Lt (later Captain, JMSDF) Oba Saichi (62)(former CO of RO-105) is appointed the CO.

15 February 1944:
Lt (Cdr, posthumously) Shinohara Shigeo (62)(former CO of I-122) is appointed the CO.

17-18 February 1944: American Operation "Hailstone" - The Attack on Truk Lagoon:
Task Force 58's five fleet carriers and four light carriers, supported by six battleships, ten cruisers and 28 destroyers, launch air attacks on Japanese ships in the lagoon, airfields and shore installations. They sink 31 transports and 10 naval vessels (two cruisers, four destroyers and four auxiliary vessels), destroy nearly 200 aircraft and damage severely about 100 more.

11 March 1944:
I-169 arrives at Truk.

18 March 1944:
Departs Truk.

22 March 1944:
Returns to Truk.

4 April 1944:
NW of Dublon Island, Truk. I-169 is replenishing supplies at her anchorage in the lagoon. In addition to her crew some workmen are also aboard, but the CO and 20 other sailors are at Dublon.

About 0900 (JST) an air raid warning is issued. The watch officer orders I-169 to dive immediately, although most deck hatches are still open. I-169 submerges to avoid the first wave of PB4Y "Liberator" bombers. Since the main induction valve is not secured, the aft compartments flood immediately despite a desperate attempt to re-surface.

The submarine settles in 125 feet of water. The rest of the crew seals off the flooded area. After the raid, an unsuccessful attempt is made to contact I-169. Only then is it realized that she is in trouble. A diver is sent down who contacts the survivors, tapping on the hull.

5 April 1944:
Headquarters, Sixth Fleet issues an order to rescue the survivors. A repair ship with a 30-ton crane and tug FUTAGAMI are dispatched to hoist the bow to the surface. At first, they fail to locate the submarine. Once they find her they attempt a lift, but the flooded submarine is too heavy and the crane's cable breaks.

Tapping comes only from the aft compartment. Air hoses are lowered and holes are drilled in the ballast tanks, but it is impossible to signal the crew to open the air valves to the ballast tanks. By 2300 hours, there are no further responses from the entombed crew. All suffocate. Night bombing raids interrupt further investigation.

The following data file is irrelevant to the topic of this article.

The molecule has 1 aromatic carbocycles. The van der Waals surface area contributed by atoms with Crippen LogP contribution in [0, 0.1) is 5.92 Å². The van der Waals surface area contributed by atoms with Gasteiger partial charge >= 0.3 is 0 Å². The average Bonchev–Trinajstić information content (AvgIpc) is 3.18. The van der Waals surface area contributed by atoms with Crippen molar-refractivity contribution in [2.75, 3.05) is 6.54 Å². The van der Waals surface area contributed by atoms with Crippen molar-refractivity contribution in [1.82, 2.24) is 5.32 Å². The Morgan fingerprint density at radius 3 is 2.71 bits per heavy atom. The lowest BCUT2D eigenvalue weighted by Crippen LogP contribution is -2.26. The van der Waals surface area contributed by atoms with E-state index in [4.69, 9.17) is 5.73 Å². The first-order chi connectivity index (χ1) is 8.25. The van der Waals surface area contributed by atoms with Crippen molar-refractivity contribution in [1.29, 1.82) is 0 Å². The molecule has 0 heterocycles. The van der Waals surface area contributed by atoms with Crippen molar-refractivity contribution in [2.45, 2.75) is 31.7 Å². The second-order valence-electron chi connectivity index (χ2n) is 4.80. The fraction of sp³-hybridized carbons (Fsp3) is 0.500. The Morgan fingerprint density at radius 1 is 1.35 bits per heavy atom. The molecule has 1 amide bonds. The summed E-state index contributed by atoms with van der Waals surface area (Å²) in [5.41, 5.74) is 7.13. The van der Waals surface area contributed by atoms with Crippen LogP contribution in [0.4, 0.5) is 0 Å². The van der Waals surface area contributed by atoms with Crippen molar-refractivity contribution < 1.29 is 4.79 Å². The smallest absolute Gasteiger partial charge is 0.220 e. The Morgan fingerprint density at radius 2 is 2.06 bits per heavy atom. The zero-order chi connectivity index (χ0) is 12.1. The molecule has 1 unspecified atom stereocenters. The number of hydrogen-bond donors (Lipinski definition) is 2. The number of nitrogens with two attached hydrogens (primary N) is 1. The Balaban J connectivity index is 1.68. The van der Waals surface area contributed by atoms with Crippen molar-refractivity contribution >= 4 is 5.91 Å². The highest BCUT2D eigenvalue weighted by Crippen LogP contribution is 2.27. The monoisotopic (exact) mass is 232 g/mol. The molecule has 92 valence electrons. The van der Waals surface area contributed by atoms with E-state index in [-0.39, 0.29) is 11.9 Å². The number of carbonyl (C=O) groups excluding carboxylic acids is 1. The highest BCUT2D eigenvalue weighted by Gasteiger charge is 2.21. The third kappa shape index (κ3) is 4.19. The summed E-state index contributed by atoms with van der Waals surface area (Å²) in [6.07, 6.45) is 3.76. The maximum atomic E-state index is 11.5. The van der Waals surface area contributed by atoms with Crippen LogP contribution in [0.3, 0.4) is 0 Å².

Lt Shinohara, who was not aboard, survives the sinking. Later, the Japanese informally name I-169 the "Shinohara".

April 1944:
In the next weeks, 32 bodies are recovered from the forward compartments.

17 April 1944:
At 2232, USN codebreakers intercept and decrypt a message that reads: "Interim report about the I-169 incident. 1. The bodies of the Army officers have been recovered and the causes of the accident have been investigated. It is regrettably the case that, as far as can been seen, the hatchway and outboard ---- were closed, but the cover of the engine room was left open. Compressed air was driven thence through the storm ventilator -----. Through some mistake or other the flood - controller there was left open, for that reason ---- [blanks] --- the engine room and after torpedo compartment hatchway was open."

May 1944:
With the threat of invasion imminent, the wreck is bombarded with depth charges to prevent the submarine's technology from falling into American hands. The bow and conning tower are heavily damaged by the depth charges.

10 June 1944:
Removed from the Navy List.

February 1972:
The wreck is rediscovered. Six divers enter the sub and film its interior.

August 1973:
The remains and personal effects of I-169's crew are returned to Japan where they are cremated as part of Shinto rites. I-169's bell is displayed at the Yasukuni Shrine in Tokyo.

Authors' Notes:
[1] Mt. Niitaka, located in Formosa (now Taiwan), was then the highest point in the Japanese Empire.

Thanks go to Dr. Higuchi Tatsuhiro of Japan. Thanks also go to John Whitman of the USA for info on CNO intercepts of Japanese messages and to reader Gus Mellon for correction in Rev 5.

– Bob Hackett and Sander Kingsepp.